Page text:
If you are using SATA drives, you do NOT need to set any jumpers normally, and there is NO such thing as Master and Slave settings for any SATA device.
For IDE (aka Parallel ATA, or PATA) devices, jumpers need setting properly. Start by recognizing that ANY IDE port can support up to 2 devices on it. This requires a data cable with 80 wires in it in a flat ribbon, although the connectors on it are made with only 40 holes, and one of them is blocked off. The cable has THREE connectors on it - BLUE on one end to go to the mobo port, BLACK on the other end to go to the device you set as Master, and GREY in the middle to go to the Slave (if you have one).
Because the port (and cable) can have TWO devices on it, these two need unique identifiers. The system used is to set jumpers on pins on the back edge of the device to make it either the port Master or the port Slave. NOTE that EVERY IDE port must be operated this way - that is, EACH IDE port MUST have a Master device on it to operate, and MAY have a Slave device also.
To set the jumpers, look for a diagram on the device itself. It will show you how to install jumpers for these possibilities: Master, Slave, or CS (Cable Select). A few HDD's have two different settings for Master with No Slave, and Master with Slave Present. Each IDE device may have a different way to set the jumpers, so use ONLY the diagram on the device you are setting up.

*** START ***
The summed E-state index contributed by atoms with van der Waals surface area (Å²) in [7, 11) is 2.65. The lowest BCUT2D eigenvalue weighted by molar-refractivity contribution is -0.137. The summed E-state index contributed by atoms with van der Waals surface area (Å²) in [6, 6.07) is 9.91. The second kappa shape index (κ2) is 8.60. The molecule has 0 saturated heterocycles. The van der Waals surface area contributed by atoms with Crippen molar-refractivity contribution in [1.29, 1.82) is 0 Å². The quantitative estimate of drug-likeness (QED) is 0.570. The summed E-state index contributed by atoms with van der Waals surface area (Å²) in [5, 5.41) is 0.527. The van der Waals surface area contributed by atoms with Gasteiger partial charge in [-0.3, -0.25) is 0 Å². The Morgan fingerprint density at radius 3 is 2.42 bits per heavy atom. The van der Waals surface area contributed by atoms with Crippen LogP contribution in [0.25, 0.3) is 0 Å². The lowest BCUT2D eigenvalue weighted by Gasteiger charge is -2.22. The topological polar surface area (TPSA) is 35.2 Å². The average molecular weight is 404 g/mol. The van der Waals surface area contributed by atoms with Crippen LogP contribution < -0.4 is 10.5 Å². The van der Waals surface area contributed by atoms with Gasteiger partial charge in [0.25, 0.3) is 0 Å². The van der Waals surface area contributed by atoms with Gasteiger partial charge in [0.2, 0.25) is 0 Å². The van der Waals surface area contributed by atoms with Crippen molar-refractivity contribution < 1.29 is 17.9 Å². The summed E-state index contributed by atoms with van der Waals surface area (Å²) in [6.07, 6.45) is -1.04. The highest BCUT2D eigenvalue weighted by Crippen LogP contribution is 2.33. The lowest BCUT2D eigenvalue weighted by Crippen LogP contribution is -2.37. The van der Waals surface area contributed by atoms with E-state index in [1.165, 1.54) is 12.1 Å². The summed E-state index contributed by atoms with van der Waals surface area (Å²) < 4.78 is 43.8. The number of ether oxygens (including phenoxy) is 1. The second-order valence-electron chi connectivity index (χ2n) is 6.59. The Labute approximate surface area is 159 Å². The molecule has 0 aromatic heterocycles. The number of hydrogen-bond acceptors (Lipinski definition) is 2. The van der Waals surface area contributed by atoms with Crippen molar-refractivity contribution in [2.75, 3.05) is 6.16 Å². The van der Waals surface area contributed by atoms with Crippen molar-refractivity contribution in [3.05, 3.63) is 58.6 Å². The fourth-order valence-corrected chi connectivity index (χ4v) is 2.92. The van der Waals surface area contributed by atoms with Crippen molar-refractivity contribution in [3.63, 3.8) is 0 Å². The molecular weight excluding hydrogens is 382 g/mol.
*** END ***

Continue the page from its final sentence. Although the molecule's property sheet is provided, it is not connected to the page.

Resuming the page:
The simple system is to make one device the Master and connect it to the END (Black) of the ribbon cable. Any IDE port MUST have a Master device. Then, IF you are adding a second device to that port / cable, set its jumpers to make it the Slave and plug it into the MIDDLE (grey) connector. Don't forget to connect power wires to each HDD, also.
The alternative is to set BOTH devices' jumpers to CS. In that case the one you plug into the END connector WILL be the Master, and the other the Slave.
IF you have both a hard disk and an optical disk unit sharing one IDE port / cable, it used to be advised that the HDD should be set as the Master, and the optical unit as Slave. This was because early optical devices could not perform that Master role when a HDD shared the port with them. I do not think this is a real problem any more, but I still tend to follow that guideline.
As I said, if you have two IDE ports and use both of them, make sure to set up Master and Slave on the second port in the same way.
Do NOT think of the word "Master" as meaning the Master drive for the whole machine. There is no such thing. Master and Slave have meaning only in the context of ONE IDE port. A long time ago the Primary IDE port Master device was, by default, the machine's BOOT device, but no more. Now, quite separately from that whole port thing, you use a setting option in the BIOS to specify which device(s) are used as the BOOT Device, and in which order.